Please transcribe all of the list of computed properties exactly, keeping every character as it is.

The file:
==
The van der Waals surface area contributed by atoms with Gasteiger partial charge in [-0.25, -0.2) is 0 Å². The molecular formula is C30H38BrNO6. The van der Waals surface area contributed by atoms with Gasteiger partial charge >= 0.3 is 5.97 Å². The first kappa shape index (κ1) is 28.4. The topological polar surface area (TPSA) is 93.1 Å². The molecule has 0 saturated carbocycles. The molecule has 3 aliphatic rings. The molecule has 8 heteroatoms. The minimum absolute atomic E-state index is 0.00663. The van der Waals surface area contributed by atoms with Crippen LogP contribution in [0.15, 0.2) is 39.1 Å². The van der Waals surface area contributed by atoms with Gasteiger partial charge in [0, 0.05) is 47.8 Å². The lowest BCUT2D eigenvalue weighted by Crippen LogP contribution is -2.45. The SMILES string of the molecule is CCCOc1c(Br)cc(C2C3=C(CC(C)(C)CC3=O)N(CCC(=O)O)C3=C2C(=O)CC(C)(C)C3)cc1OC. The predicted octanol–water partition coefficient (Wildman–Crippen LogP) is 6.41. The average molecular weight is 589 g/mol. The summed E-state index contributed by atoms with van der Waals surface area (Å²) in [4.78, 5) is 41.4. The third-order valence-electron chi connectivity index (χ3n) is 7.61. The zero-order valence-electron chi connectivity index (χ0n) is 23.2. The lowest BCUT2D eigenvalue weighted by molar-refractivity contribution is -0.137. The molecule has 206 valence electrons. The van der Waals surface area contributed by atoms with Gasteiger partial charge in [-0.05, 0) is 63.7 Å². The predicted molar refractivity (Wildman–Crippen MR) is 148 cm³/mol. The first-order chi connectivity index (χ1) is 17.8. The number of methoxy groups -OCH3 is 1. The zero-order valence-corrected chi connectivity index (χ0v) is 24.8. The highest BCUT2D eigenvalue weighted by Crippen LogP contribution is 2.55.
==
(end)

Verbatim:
The van der Waals surface area contributed by atoms with Gasteiger partial charge in [-0.25, -0.2) is 0 Å². The molecular formula is C30H38BrNO6. The van der Waals surface area contributed by atoms with Gasteiger partial charge >= 0.3 is 5.97 Å². The first kappa shape index (κ1) is 28.4. The topological polar surface area (TPSA) is 93.1 Å². The molecule has 0 saturated carbocycles. The molecule has 3 aliphatic rings. The molecule has 8 heteroatoms. The minimum absolute atomic E-state index is 0.00663. The van der Waals surface area contributed by atoms with Crippen LogP contribution in [0.15, 0.2) is 39.1 Å². The van der Waals surface area contributed by atoms with Gasteiger partial charge in [0, 0.05) is 47.8 Å². The lowest BCUT2D eigenvalue weighted by Crippen LogP contribution is -2.45. The SMILES string of the molecule is CCCOc1c(Br)cc(C2C3=C(CC(C)(C)CC3=O)N(CCC(=O)O)C3=C2C(=O)CC(C)(C)C3)cc1OC. The predicted octanol–water partition coefficient (Wildman–Crippen LogP) is 6.41. The average molecular weight is 589 g/mol. The summed E-state index contributed by atoms with van der Waals surface area (Å²) in [4.78, 5) is 41.4. The third-order valence-electron chi connectivity index (χ3n) is 7.61. The zero-order valence-electron chi connectivity index (χ0n) is 23.2. The lowest BCUT2D eigenvalue weighted by molar-refractivity contribution is -0.137. The molecule has 206 valence electrons. The van der Waals surface area contributed by atoms with Gasteiger partial charge in [-0.05, 0) is 63.7 Å². The predicted molar refractivity (Wildman–Crippen MR) is 148 cm³/mol. The first-order chi connectivity index (χ1) is 17.8. The number of methoxy groups -OCH3 is 1. The zero-order valence-corrected chi connectivity index (χ0v) is 24.8. The highest BCUT2D eigenvalue weighted by Crippen LogP contribution is 2.55.